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Eur Radiol. 2010 Sep;20(9):2126-34. doi: 10.1007/s00330-010-1768-9. Epub 2010 Mar 23.

Spectroscopic (multi-energy) CT distinguishes iodine and barium contrast material in MICE.

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Department of Radiology, University of Otago, Christchurch, PO Box 4345, Christchurch, New Zealand.



Spectral CT differs from dual-energy CT by using a conventional X-ray tube and a photon-counting detector. We wished to produce 3D spectroscopic images of mice that distinguished calcium, iodine and barium.


We developed a desktop spectral CT, dubbed MARS, based around the Medipix2 photon-counting energy-discriminating detector. The single conventional X-ray tube operated at constant voltage (75 kVp) and constant current (150 microA). We anaesthetised with ketamine six black mice (C57BL/6). We introduced iodinated contrast material and barium sulphate into the vascular system, alimentary tract and respiratory tract as we euthanised them. The mice were preserved in resin and imaged at four detector energy levels from 12 keV to 42 keV to include the K-edges of iodine (33.0 keV) and barium (37.4 keV). Principal component analysis was applied to reconstructed images to identify components with independent energy response, then displayed in 2D and 3D.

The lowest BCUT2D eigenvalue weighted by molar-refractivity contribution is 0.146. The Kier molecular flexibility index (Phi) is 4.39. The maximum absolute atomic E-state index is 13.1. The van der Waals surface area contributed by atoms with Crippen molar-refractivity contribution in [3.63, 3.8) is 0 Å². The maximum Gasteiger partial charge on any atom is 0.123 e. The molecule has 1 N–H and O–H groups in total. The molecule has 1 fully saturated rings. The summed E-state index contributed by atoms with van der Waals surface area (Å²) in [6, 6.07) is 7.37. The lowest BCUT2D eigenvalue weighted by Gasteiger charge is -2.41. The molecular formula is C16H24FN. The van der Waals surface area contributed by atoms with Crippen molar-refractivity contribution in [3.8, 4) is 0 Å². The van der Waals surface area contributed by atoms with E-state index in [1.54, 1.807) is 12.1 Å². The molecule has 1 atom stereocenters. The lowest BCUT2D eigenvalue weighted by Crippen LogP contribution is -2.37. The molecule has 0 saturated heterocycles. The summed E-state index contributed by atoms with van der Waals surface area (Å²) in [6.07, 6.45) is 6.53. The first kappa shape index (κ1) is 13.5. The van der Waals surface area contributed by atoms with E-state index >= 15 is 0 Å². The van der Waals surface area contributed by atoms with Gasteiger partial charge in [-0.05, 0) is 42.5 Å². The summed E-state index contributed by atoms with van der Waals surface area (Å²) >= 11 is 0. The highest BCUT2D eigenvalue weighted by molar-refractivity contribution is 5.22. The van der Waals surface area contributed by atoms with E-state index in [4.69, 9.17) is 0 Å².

Iodinated and barium contrast material was spectrally distinct from soft tissue and bone in all six mice. Calcium, iodine and barium were displayed as separate channels on 3D colour images at <55 microm isotropic voxels.


Spectral CT distinguishes contrast agents with K-edges only 4 keV apart. Multi-contrast imaging and molecular CT are potential future applications.

[Indexed for MEDLINE]

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